Posted by: rob helpy-chalk | Link to this comment | 03-19-13 7:21 AM
horizontal rule
20

Here's an article from the same site on a forced c-section case in New Jersey. One of the groups involved, National Advocates for Pregnant Women, sure looks like a feminist organization focused on childbirth issues.


Posted by: rob helpy-chalk | Link to this comment | 03-19-13 7:27 AM
horizontal rule
21

Going by how many stories they have on various topics, maternity and childbirth are still pretty far down on the RH Reality Check agenda, too. Number of archive pages for the following topics:

Abortion, 152
Politics, 57
Contraception, 44
Law and Policy, 42
Sexual Health, 29
Faith and Ideology, 20
Violence, 16
Media, 15
Sexuality, 11
Maternity and Birthing, 10
Health Systems, 9
Race and Class, 8
Family, 6


Posted by: Blume | Link to this comment | 03-19-13 7:32 AM
horizontal rule
22

19, 20 see 15.


Posted by: asilon | Link to this comment | 03-19-13 7:32 AM
horizontal rule
23

My vague impression is that being earthmom/employing a doula/whatever is basically a class thing for UMC people that has no real connection with political feminism, or no more connection than buying wood instead of plastic toys for your infant.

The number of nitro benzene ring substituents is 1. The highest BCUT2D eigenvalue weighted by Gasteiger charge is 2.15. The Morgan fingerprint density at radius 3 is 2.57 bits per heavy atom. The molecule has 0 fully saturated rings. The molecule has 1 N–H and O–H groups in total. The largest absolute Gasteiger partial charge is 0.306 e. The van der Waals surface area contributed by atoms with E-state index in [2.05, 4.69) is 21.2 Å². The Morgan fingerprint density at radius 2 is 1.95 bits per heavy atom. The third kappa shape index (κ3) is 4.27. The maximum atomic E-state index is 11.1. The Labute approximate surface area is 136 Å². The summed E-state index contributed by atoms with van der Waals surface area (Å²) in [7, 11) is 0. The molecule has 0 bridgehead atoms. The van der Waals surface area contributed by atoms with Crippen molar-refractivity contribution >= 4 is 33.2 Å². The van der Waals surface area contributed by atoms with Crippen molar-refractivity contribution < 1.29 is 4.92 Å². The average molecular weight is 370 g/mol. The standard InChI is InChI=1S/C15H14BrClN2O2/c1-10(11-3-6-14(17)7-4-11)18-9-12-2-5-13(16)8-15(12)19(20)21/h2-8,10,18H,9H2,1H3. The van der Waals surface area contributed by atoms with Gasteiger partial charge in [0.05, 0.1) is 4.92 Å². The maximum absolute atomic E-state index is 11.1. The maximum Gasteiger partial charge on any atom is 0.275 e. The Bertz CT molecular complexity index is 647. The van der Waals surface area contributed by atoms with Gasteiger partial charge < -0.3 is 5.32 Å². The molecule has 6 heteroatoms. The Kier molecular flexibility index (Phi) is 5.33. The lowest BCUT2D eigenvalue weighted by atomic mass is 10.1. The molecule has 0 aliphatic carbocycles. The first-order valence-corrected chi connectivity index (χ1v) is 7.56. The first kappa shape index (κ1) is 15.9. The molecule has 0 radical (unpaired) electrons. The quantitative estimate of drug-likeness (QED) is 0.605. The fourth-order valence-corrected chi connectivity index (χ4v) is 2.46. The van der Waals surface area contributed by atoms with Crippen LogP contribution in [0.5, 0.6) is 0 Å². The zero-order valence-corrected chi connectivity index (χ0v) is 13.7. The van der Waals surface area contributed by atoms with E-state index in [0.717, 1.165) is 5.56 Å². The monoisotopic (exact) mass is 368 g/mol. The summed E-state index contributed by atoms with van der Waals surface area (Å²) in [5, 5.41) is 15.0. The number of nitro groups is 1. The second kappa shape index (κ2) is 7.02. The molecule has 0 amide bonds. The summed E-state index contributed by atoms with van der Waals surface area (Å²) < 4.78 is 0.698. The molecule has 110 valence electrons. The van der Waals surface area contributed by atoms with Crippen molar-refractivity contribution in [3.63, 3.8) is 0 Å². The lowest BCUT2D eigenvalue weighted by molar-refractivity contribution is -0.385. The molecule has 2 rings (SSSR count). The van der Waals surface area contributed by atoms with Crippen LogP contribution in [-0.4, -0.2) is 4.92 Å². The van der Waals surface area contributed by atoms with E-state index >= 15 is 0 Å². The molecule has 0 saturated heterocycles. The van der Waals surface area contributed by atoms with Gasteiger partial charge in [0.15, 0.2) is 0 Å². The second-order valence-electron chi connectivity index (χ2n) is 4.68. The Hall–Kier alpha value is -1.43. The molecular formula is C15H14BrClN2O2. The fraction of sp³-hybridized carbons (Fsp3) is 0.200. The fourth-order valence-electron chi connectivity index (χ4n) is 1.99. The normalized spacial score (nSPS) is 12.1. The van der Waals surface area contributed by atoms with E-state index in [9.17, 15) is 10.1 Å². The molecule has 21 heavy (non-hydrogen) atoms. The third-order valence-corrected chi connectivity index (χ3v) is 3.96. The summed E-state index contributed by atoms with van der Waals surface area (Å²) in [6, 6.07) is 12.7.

Posted by: Robert Halford | Link to this comment | 03-19-13 7:39 AM
horizontal rule
24

I would expect fewer articles and generally less activism around childbirth issues simply because there isn't a big group of moderately powerful assholes trying to ban birth as there is with contraception and abortion. The kinds of interventions in the birth process that you see from politicians and legislators in the US tend to be much more subtle and less intrusive than attempts at outright bans.

I suspect also that there's an age skewing of activism, with younger women much more likely to be out there on the barricades pushing the issues most directly affecting them.


Posted by: togolosh | Link to this comment | 03-19-13 7:46 AM
horizontal rule
25

20: The first comment on that story is interesting too.


Posted by: oudemia | Link to this comment | 03-19-13 7:46 AM
horizontal rule
26